Advantages

  • No equity in company. This is the most obvious advantage of issuing debt. When you are done paying the debt holder, you retain the same amount of equity in your business as when you first received funds from the investor. UNLESS you have a convertible note instrument that automatically converts the debt into stock at a preferred price upon the maturity date of the loan, equity is still given up but it is delayed.
  • “Easier” to obtain. Easier is a subjective word but in theory, it’s easier for a company, especially a new company, to convince some investors to part ways with their money if they offer debt instead of equity for the reasons we stated above.

Private Equity

Disadvantages

  • Giving up some ownership. Obviously giving up some portion of your company is a hard and emotional decision but one that is required if you are seeking to raise private equity funds. It’s important to note that being a part of a successful business is always preferable to owning 100% of a failing business.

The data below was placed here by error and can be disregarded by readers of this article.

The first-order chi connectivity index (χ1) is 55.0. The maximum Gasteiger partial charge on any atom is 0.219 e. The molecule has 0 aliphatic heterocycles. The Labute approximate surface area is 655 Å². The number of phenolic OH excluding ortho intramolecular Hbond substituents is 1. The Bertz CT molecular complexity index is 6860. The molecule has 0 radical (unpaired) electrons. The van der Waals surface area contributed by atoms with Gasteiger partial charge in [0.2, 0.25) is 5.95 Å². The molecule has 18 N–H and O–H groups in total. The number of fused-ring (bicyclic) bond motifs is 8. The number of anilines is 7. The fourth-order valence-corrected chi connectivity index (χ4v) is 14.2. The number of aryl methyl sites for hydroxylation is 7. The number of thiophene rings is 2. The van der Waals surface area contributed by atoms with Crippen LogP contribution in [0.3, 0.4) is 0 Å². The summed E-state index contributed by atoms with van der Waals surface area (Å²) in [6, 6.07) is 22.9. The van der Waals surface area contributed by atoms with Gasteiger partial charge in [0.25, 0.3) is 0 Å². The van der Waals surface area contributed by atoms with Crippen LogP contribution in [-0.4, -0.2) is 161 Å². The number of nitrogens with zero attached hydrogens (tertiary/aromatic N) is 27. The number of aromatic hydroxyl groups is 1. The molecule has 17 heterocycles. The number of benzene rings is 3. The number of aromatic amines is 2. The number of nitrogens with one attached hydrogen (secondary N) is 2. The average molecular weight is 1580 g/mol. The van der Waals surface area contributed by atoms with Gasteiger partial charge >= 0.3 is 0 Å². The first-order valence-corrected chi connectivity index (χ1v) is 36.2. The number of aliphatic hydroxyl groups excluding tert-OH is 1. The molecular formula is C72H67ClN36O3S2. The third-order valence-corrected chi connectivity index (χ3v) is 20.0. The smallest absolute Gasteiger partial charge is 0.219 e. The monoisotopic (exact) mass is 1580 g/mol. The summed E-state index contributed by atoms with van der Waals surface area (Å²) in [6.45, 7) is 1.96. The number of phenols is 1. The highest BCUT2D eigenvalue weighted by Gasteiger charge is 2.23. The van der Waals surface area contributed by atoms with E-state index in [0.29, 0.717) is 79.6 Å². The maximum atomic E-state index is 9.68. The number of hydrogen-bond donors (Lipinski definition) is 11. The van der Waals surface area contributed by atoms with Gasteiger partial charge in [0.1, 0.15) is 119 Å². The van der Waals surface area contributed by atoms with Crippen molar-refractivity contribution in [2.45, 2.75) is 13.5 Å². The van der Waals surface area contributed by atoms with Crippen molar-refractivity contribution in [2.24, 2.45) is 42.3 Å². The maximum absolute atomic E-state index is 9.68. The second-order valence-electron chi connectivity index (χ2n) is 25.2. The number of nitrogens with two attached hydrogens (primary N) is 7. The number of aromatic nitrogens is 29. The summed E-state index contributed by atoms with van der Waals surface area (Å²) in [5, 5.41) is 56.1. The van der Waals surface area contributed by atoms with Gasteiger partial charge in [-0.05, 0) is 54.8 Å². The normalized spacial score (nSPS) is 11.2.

• More paperwork. Since there is a higher risk of the investors’ money with equity (since the investment is not guaranteed like debt) there is more paperwork that needs to be filed with government agencies and given to the investor when raising private equity funds. However note that “securities” is a broad term defined by the Securities & Exchange Commission (“S.E.C.”) so both debt and equity instruments will be regulated.
  • More costly. For the reasons mentioned above, raising equity funds has more transaction costs. Additionally, there are numerous disclaimers and due diligence procedures that must be made based on the equity exemption the issuing company is raising funds under so your transaction costs, including attorneys fees, are higher. Naturally, since there is more risk that debt, the return on investment (ROI) required by investors will be higher in order for them to invest.
  • You have to value your company. That’s the starting point for soliciting equity investors is to decide what your company is worth and what percentage of your company you are willing to part with at what price. There are legal documents that you can use to delay the valuation process to obtain a higher valuation in the future but they are not discussed here.